2. Make a change to your configuration to trigger a new deployment. For example, you can adjust the number of NTP servers in your deployment. Choose a change in configuration that suits your specific deployment.

  3. Follow the instructions in the SSH into Ops Manager topic. The following example assumes an Amazon Web Services deployment:

    $ ssh -i ops_mgr.pem ubuntu@OPS-MGR-IP
    

  4. Delete the bosh-deployments.yml file. Deleting the bosh-deployments.yml file causes Ops Manager to treat the deploy as a new deployment, recreating missing Virtual Machines (VMs), including BOSH. The new deployment ignores existing VMs such as your Pivotal Cloud Foundry deployment.

    $ sudo rm /var/tempest/workspaces/default/deployments/bosh-deployments.yml
    

  5. Rename, move, or delete the bosh-state.json file. Removing this file causes Ops Manager to treat the deploy as a new deployment, recreating missing VMs, including BOSH. The new deployment ignores existing VMs such as your Pivotal Cloud Foundry deployment.

    $ cd /var/tempest/workspaces/default/deployments/
    $ sudo mv bosh-state.json bosh-state.json.old
    

  6. Return to the Product Installation Dashboard and click Apply Changes.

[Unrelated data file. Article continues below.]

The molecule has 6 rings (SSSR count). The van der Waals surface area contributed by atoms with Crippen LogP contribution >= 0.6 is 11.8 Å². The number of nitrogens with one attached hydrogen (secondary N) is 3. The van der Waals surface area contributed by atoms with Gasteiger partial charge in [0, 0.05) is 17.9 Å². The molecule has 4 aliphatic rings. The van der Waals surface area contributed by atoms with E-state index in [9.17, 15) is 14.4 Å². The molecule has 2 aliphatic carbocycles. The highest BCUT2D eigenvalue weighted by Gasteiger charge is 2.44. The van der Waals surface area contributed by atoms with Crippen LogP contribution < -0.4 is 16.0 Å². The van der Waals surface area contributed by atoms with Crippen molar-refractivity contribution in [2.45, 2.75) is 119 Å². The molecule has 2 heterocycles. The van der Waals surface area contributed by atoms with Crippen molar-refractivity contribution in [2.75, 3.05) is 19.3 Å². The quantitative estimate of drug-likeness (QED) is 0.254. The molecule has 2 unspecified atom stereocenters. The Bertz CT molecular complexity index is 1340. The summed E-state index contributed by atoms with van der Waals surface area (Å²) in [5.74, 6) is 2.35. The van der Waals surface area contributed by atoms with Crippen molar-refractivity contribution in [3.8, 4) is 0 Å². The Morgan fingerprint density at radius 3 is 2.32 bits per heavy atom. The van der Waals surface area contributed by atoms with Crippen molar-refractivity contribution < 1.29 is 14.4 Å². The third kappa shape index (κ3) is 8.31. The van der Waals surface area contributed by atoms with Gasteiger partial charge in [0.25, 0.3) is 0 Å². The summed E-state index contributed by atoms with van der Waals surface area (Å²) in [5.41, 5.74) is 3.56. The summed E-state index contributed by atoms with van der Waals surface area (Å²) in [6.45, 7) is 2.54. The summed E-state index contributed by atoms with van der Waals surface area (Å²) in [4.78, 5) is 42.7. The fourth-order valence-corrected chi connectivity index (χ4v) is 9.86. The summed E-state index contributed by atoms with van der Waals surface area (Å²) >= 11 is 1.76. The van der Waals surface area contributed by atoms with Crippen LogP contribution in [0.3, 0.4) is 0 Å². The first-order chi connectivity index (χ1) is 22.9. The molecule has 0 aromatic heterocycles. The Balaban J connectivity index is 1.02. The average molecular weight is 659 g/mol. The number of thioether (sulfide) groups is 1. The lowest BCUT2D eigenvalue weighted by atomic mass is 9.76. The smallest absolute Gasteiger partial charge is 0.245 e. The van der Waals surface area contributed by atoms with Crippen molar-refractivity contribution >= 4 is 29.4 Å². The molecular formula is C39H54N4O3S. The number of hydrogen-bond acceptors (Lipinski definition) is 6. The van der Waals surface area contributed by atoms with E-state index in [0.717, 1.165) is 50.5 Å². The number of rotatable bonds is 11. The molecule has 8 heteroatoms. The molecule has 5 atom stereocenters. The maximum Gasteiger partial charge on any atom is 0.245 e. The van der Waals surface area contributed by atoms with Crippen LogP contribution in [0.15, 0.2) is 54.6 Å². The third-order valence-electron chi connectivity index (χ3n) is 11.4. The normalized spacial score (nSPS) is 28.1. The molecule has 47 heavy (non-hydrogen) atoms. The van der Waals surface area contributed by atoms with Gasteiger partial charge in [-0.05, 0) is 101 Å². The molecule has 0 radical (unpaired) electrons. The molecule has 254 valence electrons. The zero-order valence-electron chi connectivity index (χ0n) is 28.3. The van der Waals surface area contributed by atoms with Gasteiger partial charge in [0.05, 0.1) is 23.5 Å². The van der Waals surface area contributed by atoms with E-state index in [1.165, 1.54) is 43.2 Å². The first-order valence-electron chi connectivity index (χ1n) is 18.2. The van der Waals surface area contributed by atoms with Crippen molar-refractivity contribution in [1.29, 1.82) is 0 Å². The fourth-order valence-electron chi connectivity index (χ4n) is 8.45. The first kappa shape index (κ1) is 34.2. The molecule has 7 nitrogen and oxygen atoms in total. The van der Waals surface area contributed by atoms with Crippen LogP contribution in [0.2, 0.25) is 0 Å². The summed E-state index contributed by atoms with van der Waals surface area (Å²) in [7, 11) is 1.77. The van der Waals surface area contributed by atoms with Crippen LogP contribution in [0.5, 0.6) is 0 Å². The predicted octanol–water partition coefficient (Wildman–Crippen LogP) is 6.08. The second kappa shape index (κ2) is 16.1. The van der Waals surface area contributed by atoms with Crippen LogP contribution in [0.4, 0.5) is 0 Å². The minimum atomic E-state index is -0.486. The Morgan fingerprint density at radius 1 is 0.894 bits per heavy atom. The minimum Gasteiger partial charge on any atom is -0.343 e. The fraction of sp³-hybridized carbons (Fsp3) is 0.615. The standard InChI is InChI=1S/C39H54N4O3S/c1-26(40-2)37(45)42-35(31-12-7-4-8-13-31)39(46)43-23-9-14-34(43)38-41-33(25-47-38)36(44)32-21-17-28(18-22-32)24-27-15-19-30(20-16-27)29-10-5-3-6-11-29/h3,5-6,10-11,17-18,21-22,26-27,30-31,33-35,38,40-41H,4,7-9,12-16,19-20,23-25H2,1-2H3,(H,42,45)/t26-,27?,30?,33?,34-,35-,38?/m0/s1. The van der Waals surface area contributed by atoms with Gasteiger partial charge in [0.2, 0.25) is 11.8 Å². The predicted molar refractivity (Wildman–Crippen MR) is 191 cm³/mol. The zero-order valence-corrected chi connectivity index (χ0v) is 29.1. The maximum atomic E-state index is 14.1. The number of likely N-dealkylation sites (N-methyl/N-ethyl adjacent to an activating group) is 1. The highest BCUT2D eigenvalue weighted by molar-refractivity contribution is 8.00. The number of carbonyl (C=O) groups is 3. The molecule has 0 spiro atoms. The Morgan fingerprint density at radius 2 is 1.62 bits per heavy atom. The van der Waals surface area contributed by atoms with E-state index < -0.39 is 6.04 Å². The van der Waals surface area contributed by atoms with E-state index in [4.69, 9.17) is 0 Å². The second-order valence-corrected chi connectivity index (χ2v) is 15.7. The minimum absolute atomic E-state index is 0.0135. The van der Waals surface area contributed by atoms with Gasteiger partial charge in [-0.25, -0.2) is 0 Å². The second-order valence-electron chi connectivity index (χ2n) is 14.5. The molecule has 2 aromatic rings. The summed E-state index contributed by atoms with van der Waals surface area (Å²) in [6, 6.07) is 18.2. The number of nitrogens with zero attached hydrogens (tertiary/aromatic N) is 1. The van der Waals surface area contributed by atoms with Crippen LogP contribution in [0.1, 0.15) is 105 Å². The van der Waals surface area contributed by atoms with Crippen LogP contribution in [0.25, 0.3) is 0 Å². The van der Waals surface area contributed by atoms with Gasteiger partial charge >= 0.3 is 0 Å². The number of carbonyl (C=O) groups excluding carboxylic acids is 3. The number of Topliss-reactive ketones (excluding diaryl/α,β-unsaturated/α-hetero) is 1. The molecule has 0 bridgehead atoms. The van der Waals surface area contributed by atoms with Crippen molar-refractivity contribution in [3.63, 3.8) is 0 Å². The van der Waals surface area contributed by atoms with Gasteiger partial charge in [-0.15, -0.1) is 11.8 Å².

Target the BOSH Director

  1. Install Ruby and the BOSH CLI Ruby gem on a machine outside of your PCF deployment.

  2. From the Installation Dashboard in Ops Manager, select Ops Manager Director > Status and record the IP address listed for the Director. You access the BOSH Director using this IP address.

  3. Click Credentials and record the Director credentials.

  4. From the command line, run bosh target to log into the BOSH Director using the IP address and credentials that you recorded:

    $ bosh target 192.0.2.3
    Target set to 'microbosh-1234abcd1234abcd1234'
    Your username: director
    Enter password: ********************
    Logged in as 'director'
    

    Note: If bosh target does not prompt you for your username and password, run bosh login.

Download BOSH Manifest

  1. Run bosh deployments to identify the name of your current BOSH deployment:

    $ bosh deployments
    +-------------+--------------+-------------------------------------------------+
    | Name        | Release(s)   | Stemcell(s)                                     |
    +-------------+--------------+-------------------------------------------------+
    | cf-example  | cf-mysql/10  | bosh-vsphere-esxi-ubuntu-trusty-go_agent/2690.3 |
    |             | cf/183.2     |                                                 |
    +-------------+--------------+-------------------------------------------------+